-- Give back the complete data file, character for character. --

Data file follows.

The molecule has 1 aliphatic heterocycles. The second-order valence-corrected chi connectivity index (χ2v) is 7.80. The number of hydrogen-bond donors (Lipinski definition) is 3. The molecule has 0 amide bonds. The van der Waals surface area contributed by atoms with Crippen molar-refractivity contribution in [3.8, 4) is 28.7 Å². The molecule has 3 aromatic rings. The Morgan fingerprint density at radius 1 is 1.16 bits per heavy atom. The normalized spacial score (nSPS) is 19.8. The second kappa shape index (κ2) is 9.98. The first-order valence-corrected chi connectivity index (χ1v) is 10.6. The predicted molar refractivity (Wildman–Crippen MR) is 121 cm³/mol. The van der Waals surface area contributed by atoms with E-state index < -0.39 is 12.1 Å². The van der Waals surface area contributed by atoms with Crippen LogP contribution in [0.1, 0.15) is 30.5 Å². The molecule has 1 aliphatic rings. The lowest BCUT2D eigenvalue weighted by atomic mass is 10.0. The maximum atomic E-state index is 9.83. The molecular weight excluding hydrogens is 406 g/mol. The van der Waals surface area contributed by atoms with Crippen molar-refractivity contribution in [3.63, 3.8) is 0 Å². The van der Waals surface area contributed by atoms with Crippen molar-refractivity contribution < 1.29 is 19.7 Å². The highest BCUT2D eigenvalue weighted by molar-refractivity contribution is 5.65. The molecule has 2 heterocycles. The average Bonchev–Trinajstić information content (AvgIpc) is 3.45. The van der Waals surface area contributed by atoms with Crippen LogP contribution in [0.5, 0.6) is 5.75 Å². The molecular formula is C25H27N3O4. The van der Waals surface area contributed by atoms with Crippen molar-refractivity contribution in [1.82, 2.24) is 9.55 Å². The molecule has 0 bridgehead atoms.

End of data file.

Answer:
The molecule has 1 aliphatic heterocycles. The second-order valence-corrected chi connectivity index (χ2v) is 7.80. The number of hydrogen-bond donors (Lipinski definition) is 3. The molecule has 0 amide bonds. The van der Waals surface area contributed by atoms with Crippen molar-refractivity contribution in [3.8, 4) is 28.7 Å². The molecule has 3 aromatic rings. The Morgan fingerprint density at radius 1 is 1.16 bits per heavy atom. The normalized spacial score (nSPS) is 19.8. The second kappa shape index (κ2) is 9.98. The first-order valence-corrected chi connectivity index (χ1v) is 10.6. The predicted molar refractivity (Wildman–Crippen MR) is 121 cm³/mol. The van der Waals surface area contributed by atoms with E-state index < -0.39 is 12.1 Å². The van der Waals surface area contributed by atoms with Crippen LogP contribution in [0.1, 0.15) is 30.5 Å². The molecule has 1 aliphatic rings. The lowest BCUT2D eigenvalue weighted by atomic mass is 10.0. The maximum atomic E-state index is 9.83. The molecular weight excluding hydrogens is 406 g/mol. The van der Waals surface area contributed by atoms with Crippen molar-refractivity contribution in [3.63, 3.8) is 0 Å². The van der Waals surface area contributed by atoms with Crippen molar-refractivity contribution < 1.29 is 19.7 Å². The highest BCUT2D eigenvalue weighted by molar-refractivity contribution is 5.65. The molecule has 2 heterocycles. The average Bonchev–Trinajstić information content (AvgIpc) is 3.45. The van der Waals surface area contributed by atoms with Crippen LogP contribution in [0.5, 0.6) is 5.75 Å². The molecular formula is C25H27N3O4. The van der Waals surface area contributed by atoms with Crippen molar-refractivity contribution in [1.82, 2.24) is 9.55 Å². The molecule has 0 bridgehead atoms.